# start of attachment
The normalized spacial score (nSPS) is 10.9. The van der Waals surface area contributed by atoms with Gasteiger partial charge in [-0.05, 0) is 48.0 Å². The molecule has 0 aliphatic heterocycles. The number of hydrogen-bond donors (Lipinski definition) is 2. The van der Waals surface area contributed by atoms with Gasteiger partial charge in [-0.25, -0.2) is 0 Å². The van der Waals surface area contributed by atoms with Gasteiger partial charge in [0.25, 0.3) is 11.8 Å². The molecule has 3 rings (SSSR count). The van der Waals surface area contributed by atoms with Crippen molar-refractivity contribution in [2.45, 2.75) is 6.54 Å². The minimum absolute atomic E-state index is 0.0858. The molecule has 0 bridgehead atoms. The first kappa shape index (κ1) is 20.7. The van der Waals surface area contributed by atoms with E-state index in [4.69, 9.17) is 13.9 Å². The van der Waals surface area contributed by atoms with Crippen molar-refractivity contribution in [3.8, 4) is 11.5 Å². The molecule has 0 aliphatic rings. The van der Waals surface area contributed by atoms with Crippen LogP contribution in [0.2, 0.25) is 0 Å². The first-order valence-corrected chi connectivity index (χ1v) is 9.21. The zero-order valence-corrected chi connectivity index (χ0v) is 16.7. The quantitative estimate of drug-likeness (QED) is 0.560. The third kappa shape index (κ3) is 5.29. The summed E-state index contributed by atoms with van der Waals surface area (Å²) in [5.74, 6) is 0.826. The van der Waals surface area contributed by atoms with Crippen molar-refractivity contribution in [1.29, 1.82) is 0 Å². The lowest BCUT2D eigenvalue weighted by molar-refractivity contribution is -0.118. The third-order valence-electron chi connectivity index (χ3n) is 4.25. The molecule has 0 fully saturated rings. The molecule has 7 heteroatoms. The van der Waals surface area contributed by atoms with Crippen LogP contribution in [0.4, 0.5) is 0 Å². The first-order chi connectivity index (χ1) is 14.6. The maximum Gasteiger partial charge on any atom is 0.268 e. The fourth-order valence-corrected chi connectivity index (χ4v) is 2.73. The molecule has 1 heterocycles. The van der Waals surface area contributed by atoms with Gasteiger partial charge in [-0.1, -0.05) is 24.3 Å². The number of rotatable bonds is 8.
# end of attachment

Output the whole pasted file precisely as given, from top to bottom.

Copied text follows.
The normalized spacial score (nSPS) is 10.9. The van der Waals surface area contributed by atoms with Gasteiger partial charge in [-0.05, 0) is 48.0 Å². The molecule has 0 aliphatic heterocycles. The number of hydrogen-bond donors (Lipinski definition) is 2. The van der Waals surface area contributed by atoms with Gasteiger partial charge in [-0.25, -0.2) is 0 Å². The van der Waals surface area contributed by atoms with Gasteiger partial charge in [0.25, 0.3) is 11.8 Å². The molecule has 3 rings (SSSR count). The van der Waals surface area contributed by atoms with Crippen molar-refractivity contribution in [2.45, 2.75) is 6.54 Å². The minimum absolute atomic E-state index is 0.0858. The molecule has 0 bridgehead atoms. The first kappa shape index (κ1) is 20.7. The van der Waals surface area contributed by atoms with E-state index in [4.69, 9.17) is 13.9 Å². The van der Waals surface area contributed by atoms with Crippen molar-refractivity contribution in [3.8, 4) is 11.5 Å². The molecule has 0 aliphatic rings. The van der Waals surface area contributed by atoms with Crippen LogP contribution in [0.2, 0.25) is 0 Å². The first-order valence-corrected chi connectivity index (χ1v) is 9.21. The zero-order valence-corrected chi connectivity index (χ0v) is 16.7. The quantitative estimate of drug-likeness (QED) is 0.560. The third kappa shape index (κ3) is 5.29. The summed E-state index contributed by atoms with van der Waals surface area (Å²) in [5.74, 6) is 0.826. The van der Waals surface area contributed by atoms with Crippen molar-refractivity contribution in [1.29, 1.82) is 0 Å². The lowest BCUT2D eigenvalue weighted by molar-refractivity contribution is -0.118. The third-order valence-electron chi connectivity index (χ3n) is 4.25. The molecule has 0 fully saturated rings. The molecule has 7 heteroatoms. The van der Waals surface area contributed by atoms with Crippen LogP contribution in [0.4, 0.5) is 0 Å². The first-order chi connectivity index (χ1) is 14.6. The maximum Gasteiger partial charge on any atom is 0.268 e. The fourth-order valence-corrected chi connectivity index (χ4v) is 2.73. The molecule has 1 heterocycles. The van der Waals surface area contributed by atoms with Gasteiger partial charge in [-0.1, -0.05) is 24.3 Å². The number of rotatable bonds is 8.